One important finding that emerged from these new techniques was that the amyloid plaques were extremely widespread throughout the cortex, expressing an unexpected yet recognizable pattern. It was immediately apparent that the pattern of amyloid deposits in living Alzheimer’s patients was similar to the regions that make up the default network (see right panel of figure).17 Cindy Lustig, now at the University of Michigan, Michael Greicius at Stanford, and others had previously shown that Alzheimer’s patients had abnormal activity in the default network.18 We now know that amyloid plaques appear to preferentially accumulate in certain regions of the default network. Upon seeing the substantial, although not complete, overlap between amyloid and core regions of the default network, researchers hypothesized that perhaps the amyloid plaques lead to a failure of function within the default network and disrupt its ability to communicate with other regions, especially memory-related regions in the medial temporal lobes. Research that combines imaging during task performance, intrinsic activity correlations, and amyloid imaging techniques has confirmed that abnormal default network activity is associated with high levels of amyloid in the brain.19 Some studies suggest that a severe reduction of intrinsic activity correlations within the default network may be sufficient to distinguish Alzheimer’s patients from healthy individuals of the same age.20 Even older adults who do not show clinical impairments or dementia but who have high amyloid levels show disruptions in the relationship between the default network and the medial temporal lobes. These results suggest that amyloid deposition leads to dysfunction of the default network, which may also contribute to the devastating loss of memory.

This leads to a speculative, but hopeful, possibility. By combining several imaging techniques, we may be closer to understanding why the large-scale and devastating effects of Alzheimer’s disease occur. When an Alzheimer’s patient loses the inner life that most of us consider to be central to our very being, it points to the possibility that functions ascribed to the default network, such as self-referential thought, autobiographical memory, imagining the future, and planning and decision making, may be precisely those most affected by the hallmark amyloid pathology of Alzheimer’s disease. The ability to measure amyloid plaques (and eventually neurofibrillary tangles) in living individuals may allow us to begin to predict with more precision who is most at risk of developing Alzheimer’s disease. If sufficiently validated, it may eventually be possible to use these imaging techniques as an end point in clinical trials of therapies with the aim of reducing plaque burden and restoring brain function. This is potentially important because recently publicized trials not involving neuroimaging techniques have had disheartening results.21 Several clinical trials of anti-amyloid therapies in Alzheimer’s patients did not demonstrate a benefit of treatment, and some potentially serious side effects were encountered. As is often the case in drug development, new and more extensive trials are needed to determine whether treatments aimed at reducing plaques can successfully and safely halt the progression of the disease. Such trials are currently under way and will eventually provide an answer.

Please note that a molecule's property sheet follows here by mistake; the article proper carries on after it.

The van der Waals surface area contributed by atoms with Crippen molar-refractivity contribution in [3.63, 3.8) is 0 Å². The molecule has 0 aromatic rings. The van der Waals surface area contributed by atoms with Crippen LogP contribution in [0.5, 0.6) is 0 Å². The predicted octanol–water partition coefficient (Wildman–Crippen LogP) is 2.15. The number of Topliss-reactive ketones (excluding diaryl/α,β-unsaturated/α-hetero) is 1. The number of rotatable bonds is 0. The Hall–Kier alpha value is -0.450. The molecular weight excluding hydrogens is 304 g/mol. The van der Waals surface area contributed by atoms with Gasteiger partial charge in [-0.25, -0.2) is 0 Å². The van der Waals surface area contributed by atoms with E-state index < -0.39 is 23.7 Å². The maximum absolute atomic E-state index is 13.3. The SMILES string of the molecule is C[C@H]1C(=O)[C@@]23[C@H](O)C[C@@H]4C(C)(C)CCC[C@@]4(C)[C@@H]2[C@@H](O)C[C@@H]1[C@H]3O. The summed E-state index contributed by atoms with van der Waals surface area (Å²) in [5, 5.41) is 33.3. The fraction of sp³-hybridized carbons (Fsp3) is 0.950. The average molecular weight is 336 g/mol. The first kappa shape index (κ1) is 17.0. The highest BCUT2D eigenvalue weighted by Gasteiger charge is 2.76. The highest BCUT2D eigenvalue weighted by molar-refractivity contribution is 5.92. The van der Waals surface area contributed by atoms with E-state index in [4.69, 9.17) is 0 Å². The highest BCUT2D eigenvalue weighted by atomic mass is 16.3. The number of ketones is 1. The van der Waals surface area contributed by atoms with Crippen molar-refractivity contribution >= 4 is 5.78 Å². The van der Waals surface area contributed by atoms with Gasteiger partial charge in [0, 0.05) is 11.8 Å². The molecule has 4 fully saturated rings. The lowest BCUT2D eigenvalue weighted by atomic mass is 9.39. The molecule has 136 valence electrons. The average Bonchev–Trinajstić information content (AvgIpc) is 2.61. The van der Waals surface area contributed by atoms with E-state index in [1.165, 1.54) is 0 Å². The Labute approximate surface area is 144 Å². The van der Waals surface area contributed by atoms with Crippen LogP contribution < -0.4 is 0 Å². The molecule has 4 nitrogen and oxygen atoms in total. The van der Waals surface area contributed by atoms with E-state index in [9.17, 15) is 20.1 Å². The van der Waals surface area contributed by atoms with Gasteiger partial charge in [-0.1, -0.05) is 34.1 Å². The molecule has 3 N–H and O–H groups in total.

However, it may be critically important that the treatments be applied very early in the course of the disease before irreversible damage has occurred. Using neuroimaging to examine the function of the default network and the presence of amyloid plaques in these same regions, we may be able to observe the effects of new and safe therapies in people who are in early stages of the disease before cognitive deficits occur or who possess certain characteristics that make them good candidates for preventive treatments. Plaques and tangles could be identified early and treatments tested for efficacy during this early phase, when they may be most likely to be effective.22 These developments are likely still many years away, but they offer hope that we can observe, understand, and prevent the once-hidden signs of Alzheimer’s in ways that have never before been possible.